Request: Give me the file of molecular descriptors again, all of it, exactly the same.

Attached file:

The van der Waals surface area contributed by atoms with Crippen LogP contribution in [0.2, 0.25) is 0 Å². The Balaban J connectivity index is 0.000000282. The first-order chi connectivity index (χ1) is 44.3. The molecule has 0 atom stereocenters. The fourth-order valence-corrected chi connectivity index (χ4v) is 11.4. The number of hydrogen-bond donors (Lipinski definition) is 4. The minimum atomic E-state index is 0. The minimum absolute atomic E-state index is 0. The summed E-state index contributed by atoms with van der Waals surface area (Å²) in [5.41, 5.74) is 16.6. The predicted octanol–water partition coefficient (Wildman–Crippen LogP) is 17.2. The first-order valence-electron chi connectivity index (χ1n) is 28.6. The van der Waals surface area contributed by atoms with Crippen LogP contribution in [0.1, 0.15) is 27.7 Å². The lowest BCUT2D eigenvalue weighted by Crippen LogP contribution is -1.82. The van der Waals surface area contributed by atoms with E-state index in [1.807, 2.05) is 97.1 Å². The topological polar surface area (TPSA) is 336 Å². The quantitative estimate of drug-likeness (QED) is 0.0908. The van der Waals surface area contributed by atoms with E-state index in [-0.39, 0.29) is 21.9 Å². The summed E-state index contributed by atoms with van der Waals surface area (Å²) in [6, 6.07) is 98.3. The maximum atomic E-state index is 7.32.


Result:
The van der Waals surface area contributed by atoms with Crippen LogP contribution in [0.2, 0.25) is 0 Å². The Balaban J connectivity index is 0.000000282. The first-order chi connectivity index (χ1) is 44.3. The molecule has 0 atom stereocenters. The fourth-order valence-corrected chi connectivity index (χ4v) is 11.4. The number of hydrogen-bond donors (Lipinski definition) is 4. The minimum atomic E-state index is 0. The minimum absolute atomic E-state index is 0. The summed E-state index contributed by atoms with van der Waals surface area (Å²) in [5.41, 5.74) is 16.6. The predicted octanol–water partition coefficient (Wildman–Crippen LogP) is 17.2. The first-order valence-electron chi connectivity index (χ1n) is 28.6. The van der Waals surface area contributed by atoms with Crippen LogP contribution in [0.1, 0.15) is 27.7 Å². The lowest BCUT2D eigenvalue weighted by Crippen LogP contribution is -1.82. The van der Waals surface area contributed by atoms with E-state index in [1.807, 2.05) is 97.1 Å². The topological polar surface area (TPSA) is 336 Å². The quantitative estimate of drug-likeness (QED) is 0.0908. The van der Waals surface area contributed by atoms with E-state index in [-0.39, 0.29) is 21.9 Å². The summed E-state index contributed by atoms with van der Waals surface area (Å²) in [6, 6.07) is 98.3. The maximum atomic E-state index is 7.32.